In the past seven days, travel startups announced more than $216 million in funding. But the hot market deserves a warning that paraphrases Fleetwood Mac: Investors only love you when they're investing. Funding will come and it will go. When the rain washes you clean you'll know. You'll know.
Travel Startup Funding This Week
Each week we round up travel startups that have recently received or announced funding. Please email Senior Travel Tech Editor Sean O’Neill at firstname.lastname@example.org if you have funding news.
Since last Friday travel startups announced more than $216 million in fresh funding.
On Thursday we reported that TravelPerk had closed its $104 million Series C round, the first $44 million of which we reported on last October. Kinnevik, partners of DST Global, Target Global, Felix Capital, Sunstone, and LocalGlobe participated. The company aims to build better business travel booking tools and has focused on Europe so far.
Earlier this week, Travelstop raised $3 million in a pre-Series A round led by top-tier U.S. venture firm Accel. The Singapore-based business travel management startup is led by co-founder Prashant Kirtane and former executives Vijay Aggarwal and Altaf Dhamani, who sold their past company, Travelmob, to Airbnb competitor HomeAway in 2013.
Here’s this week’s other funding news.
>>EasyParcel, an online booking platform for parcel delivery, has received $10.6 million in Series B funding.
AirAsia’s cargo and logistics arm Teleport invested. So did Gobi Partners, a venture firm that heavily invests in travel startups.
The Penang-based online courier platform startup helps deliver small items for small and medium enterprises across AirAsia’s 10,000 flights per week. The funding will enable further network expansion.
>>HostNFly, a services company for property owners and managers of short-term vacation rentals, raised $10 million in a Series A round.
Highgate Ventures led the round in the Paris-based startup, which has raised $13 million to date.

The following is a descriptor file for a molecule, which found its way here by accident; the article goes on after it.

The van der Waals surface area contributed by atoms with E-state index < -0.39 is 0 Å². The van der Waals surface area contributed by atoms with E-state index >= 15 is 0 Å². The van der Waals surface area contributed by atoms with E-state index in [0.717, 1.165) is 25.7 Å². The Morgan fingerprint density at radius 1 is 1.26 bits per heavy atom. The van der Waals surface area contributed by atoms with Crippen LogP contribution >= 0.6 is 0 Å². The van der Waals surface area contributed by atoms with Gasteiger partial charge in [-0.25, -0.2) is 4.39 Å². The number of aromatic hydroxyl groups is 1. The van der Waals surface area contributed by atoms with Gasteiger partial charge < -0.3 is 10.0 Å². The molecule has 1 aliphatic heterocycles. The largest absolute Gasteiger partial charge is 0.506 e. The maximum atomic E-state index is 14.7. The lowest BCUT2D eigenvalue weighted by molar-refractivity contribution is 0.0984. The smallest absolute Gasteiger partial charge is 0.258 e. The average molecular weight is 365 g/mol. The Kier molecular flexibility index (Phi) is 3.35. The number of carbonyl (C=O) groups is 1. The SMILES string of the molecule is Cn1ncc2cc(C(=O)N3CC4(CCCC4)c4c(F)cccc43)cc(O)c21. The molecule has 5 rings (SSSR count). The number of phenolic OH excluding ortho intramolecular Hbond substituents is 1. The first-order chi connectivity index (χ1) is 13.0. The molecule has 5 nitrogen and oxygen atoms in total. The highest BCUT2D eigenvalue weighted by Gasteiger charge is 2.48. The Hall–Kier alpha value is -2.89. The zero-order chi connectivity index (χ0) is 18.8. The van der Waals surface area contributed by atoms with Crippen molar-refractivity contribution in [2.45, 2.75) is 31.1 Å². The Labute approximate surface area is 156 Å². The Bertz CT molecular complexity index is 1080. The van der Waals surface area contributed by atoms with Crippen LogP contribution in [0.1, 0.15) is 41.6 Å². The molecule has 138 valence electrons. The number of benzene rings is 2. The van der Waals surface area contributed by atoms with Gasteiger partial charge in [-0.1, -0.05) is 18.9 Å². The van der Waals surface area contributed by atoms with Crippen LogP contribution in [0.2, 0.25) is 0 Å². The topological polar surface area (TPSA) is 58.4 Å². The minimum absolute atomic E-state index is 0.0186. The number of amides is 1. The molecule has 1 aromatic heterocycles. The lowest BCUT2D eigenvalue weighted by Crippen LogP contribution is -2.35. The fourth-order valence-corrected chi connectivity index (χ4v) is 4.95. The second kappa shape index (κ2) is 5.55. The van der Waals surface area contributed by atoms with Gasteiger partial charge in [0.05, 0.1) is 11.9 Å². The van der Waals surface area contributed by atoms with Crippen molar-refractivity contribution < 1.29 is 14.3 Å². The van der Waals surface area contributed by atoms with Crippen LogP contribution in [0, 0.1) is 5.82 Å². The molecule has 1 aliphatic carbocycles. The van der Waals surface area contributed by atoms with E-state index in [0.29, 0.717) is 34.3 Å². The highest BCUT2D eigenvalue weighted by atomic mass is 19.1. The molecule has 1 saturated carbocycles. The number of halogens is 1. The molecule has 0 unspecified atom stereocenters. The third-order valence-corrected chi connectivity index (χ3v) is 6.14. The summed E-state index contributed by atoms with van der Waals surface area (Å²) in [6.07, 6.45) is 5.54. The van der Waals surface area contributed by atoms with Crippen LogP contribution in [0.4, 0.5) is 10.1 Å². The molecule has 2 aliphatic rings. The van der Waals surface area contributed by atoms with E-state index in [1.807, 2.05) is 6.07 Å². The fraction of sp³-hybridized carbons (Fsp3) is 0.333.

HostNFly aims to help hosts with the online marketing and physical management of units.
>>Virtway, which helps create 3D virtual experiences for events such as conferences, raised about $4.1 million (€4 million). It didn’t disclose the investor names or the series type.
Virtway, launched in Spain five years ago, claims to simulate a 3D experience of events. It also lets remote attendees interact with an event via their computers or mobile devices.
>>Avian, an online platform connecting airlines and travel agencies and to digitalize sales targets and incentives, has closed $2 million funding in pre-seed funding.
Village Global, Journey Ventures, and some angel investors participated. CEO and co-founder Mickey Haslavsky previously co-founded RapidAPI, a marketplace for application programming interfaces. CTO Oran Epelbaum was formerly a CTO at a large cybersecurity startup.
In brief, airlines often incentivize travel agencies with commissions. But the incentive process is typically managed manually. As a result, online travel agencies and travel management companies must cope with dozens of contracts. Avian scans and tracks these contracts, matching them with their sales performance.
CEO Haslavsky ultimately aims to enable airlines to run incentive campaigns via online platforms tailored by route, region, or other variables. He intends to build a tool that could communicate these real-time offers to a travel agency more quickly than today’s processes can.
>>SignAll, whose technology translates American Sign Language to spoken and written English to help the deaf and hard of hearing, has raised about $1.9 million (€1.7 million) in its second round of financing to date that, while not specified, was approximately equivalent to a Series A.
Hiventures led the round, with past investor Credo Ventures also participating.
SignAll has raised about $3.6 million (€3.2 million) in equity investment to date.
The Budapest-based company has 20 full-time in-house employees.
CEO Zsolt Robotka said the company had piloted its technology at Gallaudet University in Washington, DC, and other projects in Houston and Salt Lake City. Its primary focus is the U.S. market to start.
Skift Cheat Sheet:
We define a startup as a company formed to test and build a repeatable and scalable business model. Few companies meet that definition. The rare ones that do often attract venture capital. Their funding rounds come in waves.
Seed capital is money used to start a business, often led by angel investors and friends or family.
Series A financing is typically drawn from venture capitalists. The round aims to help a startup’s founders make sure that their product is something that customers truly want to buy.
Series B financing is mainly about venture capitalist firms helping a company grow faster, or scale up. These fundraising rounds can assist with recruiting skilled workers and developing cost-effective marketing.
Series C financing is ordinarily about helping a company expand, such as through acquisitions. In addition to VCs, hedge funds, investment banks, and private equity firms often participate.
Series D, E and beyond These mainly mature businesses and the funding round may help a company prepare to go public or be acquired. A variety of types of private investors might participate.
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Photo Credit: EasyParcel, an online booking platform for parcel delivery, has received $10.6 million in Series B funding. EasyParcel